Travelling on one of Qantas' Airbus A330s for your domestic or international flight? We've got the best seats to pick on all four of Qantas' A330 configurations.
Qantas has four different layouts for its two types of A330. The "international" seat map is on its slightly larger A330-300, while the smaller A330-200 has three types of domestic configuration.
The planes are used internationally to Asian destinations Tokyo, Jakarta, Manila, Shanghai and Hong Kong, plus Singapore and on to Mumbai. It's also seen on the Sydney-Auckland-Los Angeles-New York run.
Domestically, you'll find it between Sydney and Perth, Melbourne, Adelaide and Brisbane, plus between Perth and Melbourne.
The Business Class cabin
Unsurprisingly, business is at the pointy end of each cabin layout. We'll call them:
- International: ten planes, with five rows of seats in 2-2-2 layout (angled lie-flat Skybeds)
- International two-cabin: four planes, with two mini-cabins containing a total of six rows of seats in 2-2-2 layout (angled lie-flat Skybeds)
- Domestic single cabin: two planes, with one cabin of six rows of seats in 2-2-2 layout (business class recliners, not Skybeds)
- Domestic "premium economy plus" cabin: two planes, with one cabin of six rows of seats that resemble long-haul premium economy seats in a 2-3-2 layout, although after passenger complaints the middle seat was covered with a table called "workspace", making it effectively 2-2-2 with less legroom and less comfortable seats
Seat types vary from international standard Skybeds through to the premium economy-style seats on two of the domestic planes.
The best -- and worst -- seats on the plane
With four different configurations, it's difficult to give hard and fast seat rules, but once you see the seat map for your plane you can pick seats according to a few rules.
You'll spot this layout because it only has five rows of business class seats.
Pick seats as far forwards as you can. There's slightly more room in bulkhead row 1, but seats 1A, 1B, 1J and 1K are bassinet crib positions, so you may be bothered by an infant or moved to make room.
The lavatory is right in front of 1F and 1J, so pick seats on the other side of the plane if you're sensitive to noise or smell.
Aisle fans should go for the centre pair, E and F seats, since there's nobody climbing over you to get out.
Behind business class on this layout is a series of galley kitchens rather than economy, so you're likely to be bothered in-flight by cooking and chatting rather than noise from the back of the plane, but "as far forwards as possible" is the best advice here.
You'll spot this layout because it has a total of six rows of seats across two cabins, with three rows in each cabin.
Row 4: bulkheads at the front of the second cabin with a bit more legroom, we reckon these are slightly better than Row 1 because they're further away from the lavatories, behind the first set of doors. On the downside, Economy is right behind row 6, and 4A, 4B, 4J and 4K are bassinet crib positions, so you may be moved for or disturbed by a baby.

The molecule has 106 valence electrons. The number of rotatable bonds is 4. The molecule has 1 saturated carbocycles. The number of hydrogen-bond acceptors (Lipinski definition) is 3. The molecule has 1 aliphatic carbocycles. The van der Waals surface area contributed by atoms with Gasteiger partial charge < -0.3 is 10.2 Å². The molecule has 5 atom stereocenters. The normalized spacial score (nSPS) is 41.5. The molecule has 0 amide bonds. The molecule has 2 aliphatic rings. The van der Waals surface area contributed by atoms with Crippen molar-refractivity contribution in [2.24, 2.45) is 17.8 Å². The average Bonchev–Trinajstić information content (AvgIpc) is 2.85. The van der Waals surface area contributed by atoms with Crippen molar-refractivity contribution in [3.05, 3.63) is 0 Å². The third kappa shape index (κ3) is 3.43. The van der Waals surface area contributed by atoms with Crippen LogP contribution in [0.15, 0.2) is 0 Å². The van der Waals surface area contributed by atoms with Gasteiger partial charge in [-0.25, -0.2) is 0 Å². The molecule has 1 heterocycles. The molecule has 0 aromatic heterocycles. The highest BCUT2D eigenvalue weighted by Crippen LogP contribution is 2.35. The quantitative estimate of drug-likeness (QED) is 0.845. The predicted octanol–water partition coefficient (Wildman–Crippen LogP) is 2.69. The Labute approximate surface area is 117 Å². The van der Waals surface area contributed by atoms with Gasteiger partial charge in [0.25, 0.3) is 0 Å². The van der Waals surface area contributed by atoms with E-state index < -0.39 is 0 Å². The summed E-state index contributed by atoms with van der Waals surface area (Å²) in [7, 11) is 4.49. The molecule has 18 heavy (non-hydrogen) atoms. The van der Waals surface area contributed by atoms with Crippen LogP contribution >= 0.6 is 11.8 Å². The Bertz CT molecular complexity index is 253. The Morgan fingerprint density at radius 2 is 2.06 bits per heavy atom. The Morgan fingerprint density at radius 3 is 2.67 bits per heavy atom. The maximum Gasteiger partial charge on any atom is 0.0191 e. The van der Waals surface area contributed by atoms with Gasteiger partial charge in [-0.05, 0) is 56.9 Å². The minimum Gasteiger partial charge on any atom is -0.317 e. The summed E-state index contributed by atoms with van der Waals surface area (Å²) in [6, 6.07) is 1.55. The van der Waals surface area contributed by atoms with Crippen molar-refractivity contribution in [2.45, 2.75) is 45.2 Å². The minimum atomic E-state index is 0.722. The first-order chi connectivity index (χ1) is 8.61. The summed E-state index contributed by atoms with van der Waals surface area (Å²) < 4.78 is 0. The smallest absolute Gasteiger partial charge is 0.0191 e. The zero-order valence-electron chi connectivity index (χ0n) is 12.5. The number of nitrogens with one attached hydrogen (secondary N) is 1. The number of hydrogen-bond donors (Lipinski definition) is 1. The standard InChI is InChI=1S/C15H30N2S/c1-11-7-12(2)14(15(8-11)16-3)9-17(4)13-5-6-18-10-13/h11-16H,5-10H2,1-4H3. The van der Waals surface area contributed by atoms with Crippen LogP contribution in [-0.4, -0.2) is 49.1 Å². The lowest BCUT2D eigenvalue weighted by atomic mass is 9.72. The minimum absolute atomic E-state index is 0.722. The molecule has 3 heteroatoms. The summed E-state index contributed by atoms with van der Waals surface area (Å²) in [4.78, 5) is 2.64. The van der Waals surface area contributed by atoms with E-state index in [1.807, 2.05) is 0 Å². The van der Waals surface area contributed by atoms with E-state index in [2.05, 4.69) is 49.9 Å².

Row 1: again, these bulkheads have more legroom. On USA flights, 1A and 1B are blocked off as crew rest seats, so don't pick these on those flights even if they're available. 1A, 1B, 1J and 1K are bassinet crib positions, but on a USA flight you're less likely to be disturbed.
3E 3F 3J 3K: seats F and K are designed to take child car seats, so if you pick any of these seats you may be moved to make way for a small child.
E and F seats: as usual in a 2-2-2 layout, these are best for aisle seat fans: nobody climbing over you.
Domestic single cabin
You'll spot this layout because it has six rows of seats in a single cabin, and there are E seats available to choose.
Again, as far forwards as you can. Economy is closer in behind business class, so it's even more important for an undisturbed flight.
Bulkhead row 1 has a fair bit of extra room, but again, seats 1A, 1B, 1J and 1K are bassinet crib positions, so you may be bothered by an infant or moved to make room.
Aisle fans are again best to pick E or F seats.
Domestic "premium economy plus" cabin
You'll spot this layout because it has six rows of seats in a single cabin, and there are D seats available to choose.
There's much less legroom on this configuration, so row 1 is particularly highly sought after. The bassinet crib here is in front of 1D and 1F, so go for 1A, 1B, 1J and 1K instead.
With less elbow room, passengers who'd like a bit more space to their sides should go for the D and F seats -- these are actually a row of 3 seats with the middle one blocked off and with a workspace table installed. There's nobody climbing over you, and you'll get a good amount more elbow room.
All in all, this layout is dreadful -- pay for business, but get premium economy! -- but fortunately there are only two planes with it in the fleet. Fingers crossed that these seats, which resemble Jetstar's old "Star Class" (which Jetstar is now cheekily selling as "business class") are off to the low-cost carrier soon.
About John Walton
Aviation journalist and travel columnist John took his first long-haul flight when he was eight weeks old and hasn't looked back since. Well, except when facing rearwards in business class.